Roboz: It's a very important point that just piling on drugs that, oh, there's an FLT3, I'm going to put on inhibitor and then I'm going to put on this and then I'm going to put on that. I think when you actually look at the pillbox of the patient who is 82, that you're sending home, potentially with an antifungal, an antibiotic, an antiviral, an FLT3 inhibitor, and venetoclax, it's unbelievable to sit down and sort out what the polypharmacy looks like for these patients. I do think that the data are interesting and important, and I think you're right that we should just be careful not to necessarily think that on day 1, we have to pile on every single drug that sounds good.

Let's go backward, though, to the beginning of the adverse risk again. Not everybody has FLT3, and we've got a lot of patients who have a complex karyotype or a monosomal karyotype or some jumble of numbers that includes things like 3s, 5s, and 7s. We just don't love chemotherapy for those patients. Let's just say you have a patient who can tolerate whatever you're going to throw at them, but you're looking at a whole bunch of karyotypic abnormalities; what are you going to do? How are you going to decide whether a patient who has an ugly-looking complex karyotype should get something like a standard regimen vs a CPX-351–based regimen vs a venetoclax-based regimen? How do we unpack that, since we know that those patients don't have great outcomes even when they go on to an allotransplant afterward? What do we do with those patients?

Perl: When all you have is a hammer, the world certainly just looks like a nail and that's what you do. But we have alternatives now, and it's an interesting story that's emerging from this and you bring up a lot of important examples.

In people who evolve to AML from prior myelodysplastic syndromes, and people who have therapy-related AML and may have had prior anthracycline and not be great candidates for retreatment or who've had mediastinal radiation, you worry about toxicity et cetera. We have alternatives to using 7+3-based therapy, or CPX, which is potentially kinder and gentler than 7+3 but is still intensive chemotherapy. What is the benefit of using a lower-intensity regimen that has high activity — say, using venetoclax and azacytidine in people with adverse risk — if you're going to follow that with, say, a transplant? Is there really a difference in terms of how you get them from point A to point B? Maybe there is an advantage to using a lower-intensity regimen because you're more likely to get them to transplant in one piece, and maybe you're more likely to get them to transplant without infections or other complications. So there are interesting emerging data.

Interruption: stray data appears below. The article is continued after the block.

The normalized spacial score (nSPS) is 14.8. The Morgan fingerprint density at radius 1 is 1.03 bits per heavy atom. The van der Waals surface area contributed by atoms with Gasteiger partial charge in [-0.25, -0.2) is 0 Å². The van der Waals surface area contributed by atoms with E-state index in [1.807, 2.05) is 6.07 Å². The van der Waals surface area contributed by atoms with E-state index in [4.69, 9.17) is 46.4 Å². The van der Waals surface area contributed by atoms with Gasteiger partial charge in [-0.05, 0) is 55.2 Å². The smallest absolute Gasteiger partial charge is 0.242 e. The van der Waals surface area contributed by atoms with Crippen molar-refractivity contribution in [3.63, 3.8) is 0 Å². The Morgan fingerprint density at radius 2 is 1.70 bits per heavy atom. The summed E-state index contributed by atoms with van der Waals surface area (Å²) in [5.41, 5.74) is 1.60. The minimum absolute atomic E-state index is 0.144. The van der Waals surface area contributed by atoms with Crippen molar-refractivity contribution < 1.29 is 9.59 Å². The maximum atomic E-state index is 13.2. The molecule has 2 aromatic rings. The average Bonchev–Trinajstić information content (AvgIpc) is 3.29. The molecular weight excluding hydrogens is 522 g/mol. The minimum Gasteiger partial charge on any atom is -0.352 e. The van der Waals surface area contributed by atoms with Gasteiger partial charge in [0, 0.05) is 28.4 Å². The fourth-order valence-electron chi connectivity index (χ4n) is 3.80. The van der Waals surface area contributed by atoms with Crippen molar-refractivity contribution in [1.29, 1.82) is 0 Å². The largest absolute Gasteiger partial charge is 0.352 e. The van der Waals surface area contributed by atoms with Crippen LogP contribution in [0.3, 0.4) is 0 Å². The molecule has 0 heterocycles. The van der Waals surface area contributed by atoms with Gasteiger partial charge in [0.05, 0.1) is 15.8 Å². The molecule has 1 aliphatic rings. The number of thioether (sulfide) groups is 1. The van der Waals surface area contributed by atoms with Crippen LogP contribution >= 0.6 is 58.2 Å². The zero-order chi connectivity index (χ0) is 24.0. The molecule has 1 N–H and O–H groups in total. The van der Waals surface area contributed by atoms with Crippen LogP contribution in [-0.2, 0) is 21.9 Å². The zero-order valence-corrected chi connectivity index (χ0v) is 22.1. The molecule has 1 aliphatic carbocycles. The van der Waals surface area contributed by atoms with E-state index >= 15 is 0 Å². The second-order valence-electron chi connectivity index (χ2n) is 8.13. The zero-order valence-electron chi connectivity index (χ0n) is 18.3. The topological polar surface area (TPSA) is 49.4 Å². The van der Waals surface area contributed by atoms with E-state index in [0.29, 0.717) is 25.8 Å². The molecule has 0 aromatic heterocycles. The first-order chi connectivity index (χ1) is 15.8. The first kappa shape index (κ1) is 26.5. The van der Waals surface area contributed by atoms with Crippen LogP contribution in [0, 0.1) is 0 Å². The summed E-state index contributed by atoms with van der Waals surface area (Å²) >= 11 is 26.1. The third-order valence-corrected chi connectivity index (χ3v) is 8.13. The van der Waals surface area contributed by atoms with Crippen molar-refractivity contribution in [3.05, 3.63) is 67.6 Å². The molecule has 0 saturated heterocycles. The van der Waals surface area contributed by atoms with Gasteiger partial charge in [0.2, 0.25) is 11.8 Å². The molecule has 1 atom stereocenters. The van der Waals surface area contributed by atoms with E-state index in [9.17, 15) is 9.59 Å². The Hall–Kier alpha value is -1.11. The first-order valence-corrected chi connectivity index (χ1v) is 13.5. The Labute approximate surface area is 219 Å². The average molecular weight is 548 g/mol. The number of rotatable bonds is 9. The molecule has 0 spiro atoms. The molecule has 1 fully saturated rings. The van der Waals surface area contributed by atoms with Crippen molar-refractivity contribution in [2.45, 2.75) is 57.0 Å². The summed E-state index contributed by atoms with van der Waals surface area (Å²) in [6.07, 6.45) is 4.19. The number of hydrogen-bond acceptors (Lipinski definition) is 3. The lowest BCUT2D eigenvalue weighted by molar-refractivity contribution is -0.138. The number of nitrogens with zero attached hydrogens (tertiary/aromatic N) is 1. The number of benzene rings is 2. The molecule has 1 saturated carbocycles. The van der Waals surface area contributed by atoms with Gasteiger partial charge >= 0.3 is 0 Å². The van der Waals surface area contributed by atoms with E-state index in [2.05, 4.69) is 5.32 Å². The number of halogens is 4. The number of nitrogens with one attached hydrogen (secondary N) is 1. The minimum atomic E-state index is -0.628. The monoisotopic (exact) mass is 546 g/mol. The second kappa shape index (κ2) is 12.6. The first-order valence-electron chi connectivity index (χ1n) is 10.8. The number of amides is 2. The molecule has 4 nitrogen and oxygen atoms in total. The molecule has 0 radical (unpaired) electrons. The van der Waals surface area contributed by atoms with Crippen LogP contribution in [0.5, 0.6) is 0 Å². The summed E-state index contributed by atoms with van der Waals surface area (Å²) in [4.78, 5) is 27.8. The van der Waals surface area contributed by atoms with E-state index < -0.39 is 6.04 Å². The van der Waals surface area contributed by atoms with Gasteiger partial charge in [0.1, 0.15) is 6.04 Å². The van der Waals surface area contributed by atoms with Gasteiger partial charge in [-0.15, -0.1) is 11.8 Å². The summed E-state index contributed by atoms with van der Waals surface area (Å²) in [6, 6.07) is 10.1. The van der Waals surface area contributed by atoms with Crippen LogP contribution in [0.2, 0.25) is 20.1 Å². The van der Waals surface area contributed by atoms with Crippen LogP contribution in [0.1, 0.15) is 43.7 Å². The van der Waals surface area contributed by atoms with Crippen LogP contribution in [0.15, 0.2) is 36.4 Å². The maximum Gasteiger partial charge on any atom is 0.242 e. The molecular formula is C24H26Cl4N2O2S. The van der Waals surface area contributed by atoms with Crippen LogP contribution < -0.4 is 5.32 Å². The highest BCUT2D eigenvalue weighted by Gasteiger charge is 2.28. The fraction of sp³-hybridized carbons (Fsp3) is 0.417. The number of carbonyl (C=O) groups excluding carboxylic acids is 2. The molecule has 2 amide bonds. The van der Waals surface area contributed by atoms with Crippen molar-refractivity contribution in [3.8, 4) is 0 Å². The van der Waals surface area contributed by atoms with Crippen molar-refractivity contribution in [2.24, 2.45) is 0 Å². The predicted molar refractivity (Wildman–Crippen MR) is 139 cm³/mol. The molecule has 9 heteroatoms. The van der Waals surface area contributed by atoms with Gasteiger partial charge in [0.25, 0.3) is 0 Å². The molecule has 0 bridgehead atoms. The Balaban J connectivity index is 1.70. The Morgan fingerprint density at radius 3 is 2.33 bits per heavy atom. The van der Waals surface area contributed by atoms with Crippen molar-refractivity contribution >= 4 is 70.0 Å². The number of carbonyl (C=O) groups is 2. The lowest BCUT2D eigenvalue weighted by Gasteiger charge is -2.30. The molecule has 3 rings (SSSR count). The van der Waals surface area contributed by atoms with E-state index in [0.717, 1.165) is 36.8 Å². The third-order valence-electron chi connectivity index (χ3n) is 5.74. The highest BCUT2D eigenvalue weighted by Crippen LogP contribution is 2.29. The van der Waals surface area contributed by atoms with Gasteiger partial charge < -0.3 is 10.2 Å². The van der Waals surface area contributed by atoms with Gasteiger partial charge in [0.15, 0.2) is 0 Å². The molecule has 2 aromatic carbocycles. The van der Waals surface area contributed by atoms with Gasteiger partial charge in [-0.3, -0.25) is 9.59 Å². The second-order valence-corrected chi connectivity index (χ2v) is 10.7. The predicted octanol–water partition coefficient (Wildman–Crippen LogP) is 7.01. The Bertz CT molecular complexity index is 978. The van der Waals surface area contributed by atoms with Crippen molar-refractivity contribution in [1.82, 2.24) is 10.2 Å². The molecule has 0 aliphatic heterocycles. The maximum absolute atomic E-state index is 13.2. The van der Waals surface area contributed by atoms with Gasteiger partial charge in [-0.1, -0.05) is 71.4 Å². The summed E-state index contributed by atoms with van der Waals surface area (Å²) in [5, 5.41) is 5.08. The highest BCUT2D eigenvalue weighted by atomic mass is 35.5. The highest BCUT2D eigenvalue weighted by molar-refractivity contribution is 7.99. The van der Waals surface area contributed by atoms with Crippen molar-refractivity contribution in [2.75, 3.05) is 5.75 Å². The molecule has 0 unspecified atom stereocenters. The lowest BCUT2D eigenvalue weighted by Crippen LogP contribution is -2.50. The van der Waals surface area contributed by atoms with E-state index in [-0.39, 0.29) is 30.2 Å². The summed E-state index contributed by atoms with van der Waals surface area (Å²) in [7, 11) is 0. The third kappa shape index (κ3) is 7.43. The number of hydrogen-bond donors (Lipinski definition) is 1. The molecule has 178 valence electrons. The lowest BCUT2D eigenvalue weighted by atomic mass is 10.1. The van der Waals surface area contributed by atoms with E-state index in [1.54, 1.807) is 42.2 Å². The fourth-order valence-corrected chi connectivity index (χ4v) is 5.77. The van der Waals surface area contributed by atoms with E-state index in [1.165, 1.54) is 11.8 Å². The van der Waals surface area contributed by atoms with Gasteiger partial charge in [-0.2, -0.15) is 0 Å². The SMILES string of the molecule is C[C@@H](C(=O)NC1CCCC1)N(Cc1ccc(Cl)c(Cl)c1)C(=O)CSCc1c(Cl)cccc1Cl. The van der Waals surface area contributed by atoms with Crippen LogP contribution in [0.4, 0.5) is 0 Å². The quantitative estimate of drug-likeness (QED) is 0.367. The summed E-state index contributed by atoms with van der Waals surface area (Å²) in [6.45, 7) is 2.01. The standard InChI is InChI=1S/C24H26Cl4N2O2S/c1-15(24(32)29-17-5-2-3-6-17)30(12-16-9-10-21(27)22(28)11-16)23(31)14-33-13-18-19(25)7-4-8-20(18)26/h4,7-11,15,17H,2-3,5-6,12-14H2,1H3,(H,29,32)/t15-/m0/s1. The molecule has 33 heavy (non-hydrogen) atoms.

Your group has added an interesting dataset presented at ASH this past year, as has our group and largely coming up with the same answer that as we look at intensive chemotherapy and low-intensity chemotherapy with venetoclax and azacytidine, the outcomes in certain patients are not all that different, although that could be important differences in subsets. That's where you really need a randomized trial to answer this. At our site, we’ve just opened a randomized comparison of venetoclax and azacytidine vs intensive chemotherapy. It allows for either 7+3 or CPX, whatever you think is most appropriate. This may not be a definitive study, but hopefully it will give us a lot of information about variations on the same thing that achieve the same goal, or whether there real differences. You really should pick and choose how you give this to patients who may have adverse risk factors.

Roboz: These are incredibly compelling roads, all leading to the same answer, which is that we still need to put our patients with AML onto clinical trials. I am much more excited to be an AML doctor now than I was 20 years ago, when there were very, very limited options. But I agree with you 100% that these patients should be put onto clinical trials.

As my closing up, I want to ask: For adverse-risk patients, is it still the standard of care and the goal that no matter how you get them into response, we are still trying to get those patients into allogeneic stem cell transplantation? Would you say that for patients who are eligible that still, no matter what you're selecting for upfront therapy, is that how we're guiding these patients?